In August/September, OEMs and equipment suppliers made presentations to the recently formed ACARP Longwall Automation Steering Committee (see separate article, URL below). In this first of a series of articles detailing the current state of longwall automation from the point of view of OEMs, Mick Webster, DBT Australia manager automation, spoke to ILN about DBT's current research into automation. Among DBTs many initiatives will be the introduction into Australia within the next two months of training in a mobile test laboratory which simulates the use of the equipment underground.
DBT claims to be the world leader in longwall automation. The company's main offering is the PM4 system which automates roof supports based on shearer position. In Australia, ten longwall faces are currently fitted with DBT's PM4 system. Of these, four run shield automation consistently, five run shield automation partially and one does not run shield automation at all due to local workforce issues. All installations are technically capable of operating in full automation. A number of reasons such as poor mining conditions or insufficient training prevent this.
"At DBT we believe we've got the shield automation 90% there, based on a reliable shearer position," Webster said. "What's missing to achieve full face automation - this is everyone's conclusion, not just DBT's - is really, 'where is the longwall in 3D space?', which goes back to the shearer. You can decide where the shearer is with inertial navigation or some other method, but to do that with the shields is impractical."
Site specific features DBT has plugged onto its system for some Australian mines include pressure monitoring for wind blast warning, pressure monitoring for strata monitoring, and control of shearer speed based on AFC loading.
"Our Australian focus on development is consolidating what we've got - making it simpler, more user-friendly and applying it to different applications where some mines may have a different style of cutting for instance," Webster said.
DBT's current focus in automation is directed to the movement and control of roof supports based on a given shearer position: "In this regard we are a long way forward with our PM4 system which provides software custom written to suit various sequences of operation. Our immediate development thrust is to simplify the 'system management' features with improved menu systems and also system management from the gate end or surface. This will not impact on our current ability to run full automation without recourse to gate end control computers. Development is also under way to provide more flexibility in control of individual functions."
Unlike other systems the PM4 has many parameters which can be easily changed on the face to give operators the opportunity to optimise the system for changing mining conditions.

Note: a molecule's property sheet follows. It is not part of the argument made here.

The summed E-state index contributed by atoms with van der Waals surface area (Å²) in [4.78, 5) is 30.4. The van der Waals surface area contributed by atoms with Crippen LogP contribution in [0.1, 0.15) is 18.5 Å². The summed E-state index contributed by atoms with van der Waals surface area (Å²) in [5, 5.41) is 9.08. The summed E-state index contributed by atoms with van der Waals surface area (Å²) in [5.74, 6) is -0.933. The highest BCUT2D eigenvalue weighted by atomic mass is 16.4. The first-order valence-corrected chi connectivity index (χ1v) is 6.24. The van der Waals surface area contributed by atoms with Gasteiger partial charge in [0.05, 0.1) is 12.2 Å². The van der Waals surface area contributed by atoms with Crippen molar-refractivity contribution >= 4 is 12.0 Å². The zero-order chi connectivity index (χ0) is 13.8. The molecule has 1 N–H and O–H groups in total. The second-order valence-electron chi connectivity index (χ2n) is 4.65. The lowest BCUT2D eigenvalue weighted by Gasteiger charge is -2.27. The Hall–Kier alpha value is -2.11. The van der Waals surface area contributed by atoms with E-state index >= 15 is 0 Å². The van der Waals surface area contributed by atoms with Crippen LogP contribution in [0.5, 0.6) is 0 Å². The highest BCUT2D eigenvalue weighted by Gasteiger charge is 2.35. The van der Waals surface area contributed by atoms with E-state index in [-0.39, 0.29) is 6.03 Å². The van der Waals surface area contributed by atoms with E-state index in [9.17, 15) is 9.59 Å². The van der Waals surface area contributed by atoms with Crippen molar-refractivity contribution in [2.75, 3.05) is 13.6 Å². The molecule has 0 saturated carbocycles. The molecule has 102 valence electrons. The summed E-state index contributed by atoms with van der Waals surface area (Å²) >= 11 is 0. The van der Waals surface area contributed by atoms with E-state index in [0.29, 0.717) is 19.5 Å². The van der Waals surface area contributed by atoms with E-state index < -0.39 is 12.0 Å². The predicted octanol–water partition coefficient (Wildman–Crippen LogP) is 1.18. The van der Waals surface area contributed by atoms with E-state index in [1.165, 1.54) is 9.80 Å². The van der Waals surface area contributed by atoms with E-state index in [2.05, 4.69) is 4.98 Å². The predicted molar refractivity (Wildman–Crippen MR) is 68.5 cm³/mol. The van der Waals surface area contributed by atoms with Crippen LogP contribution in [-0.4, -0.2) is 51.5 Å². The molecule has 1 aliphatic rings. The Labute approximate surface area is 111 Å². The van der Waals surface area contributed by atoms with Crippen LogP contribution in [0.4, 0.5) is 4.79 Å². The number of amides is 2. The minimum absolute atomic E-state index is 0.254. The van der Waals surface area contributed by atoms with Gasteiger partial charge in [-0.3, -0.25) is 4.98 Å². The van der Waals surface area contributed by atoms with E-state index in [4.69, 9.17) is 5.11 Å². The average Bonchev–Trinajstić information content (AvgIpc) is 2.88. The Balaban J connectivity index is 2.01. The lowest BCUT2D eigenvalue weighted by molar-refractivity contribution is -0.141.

Future hardware development will include faster processors and larger RAM to improve the versatility and provide for improved maintenance diagnostics and greater scope for face information management and data logging systems. Tighter integration with other longwall control systems and features such as AFC control and audio communication is also under development.
But the obstacles to full longwall automation are far from being purely technical, as Webster notes. In the past these have included lack of acceptance by the operators, inadequate operator experience, poor maintenance regimes, and poor mining conditions.
One of the less obvious problems is that a highly automated face requires higher levels of maintenance utilising well trained, well educated maintenance staff. Says Webster: "The concept of a manless face is impractical because you then need people on the face to maintain it, and also to observe mining conditions. The logistics of shield maintenance increase with the amount of sensors you put onto each shield."
Webster pointed out that a typical longwall face of 150 roof supports might include 3500 plug and socket connections, 720 solenoids and 600 transducer devices. Whilst the PM4 system is optimised to reduce the number of cable and hose connections, and the equipment is reliable, as the age of a system increases the quantity of items dictate that there will be maintenance issues.
Another problem is the impact of entrenched work practices on the introduction of automation. Webster said there were some mines where the workforce refused to use the automation features because they believed they could do it better manually. Due to the flexibility of the PM4 system it is possible to run a face with two people using manual multiple batching of shields. Linked to this is the requirement for operators to fully understand the various operating parameters to get the best out of the equipment's sophisticated tools.
To help overcome this latter problem, Webster will introduce, in the next two months, a training test laboratory to simulate the equipment underground. The system will include a simulated face of 40 roof supports, with simulated AFC and shearer operations for training operators.
"More importantly, I want to create a training module called Systems Management. What happens when you want to change the settings to do something differently? Which parameters do you change and what is their interaction with other parameters?"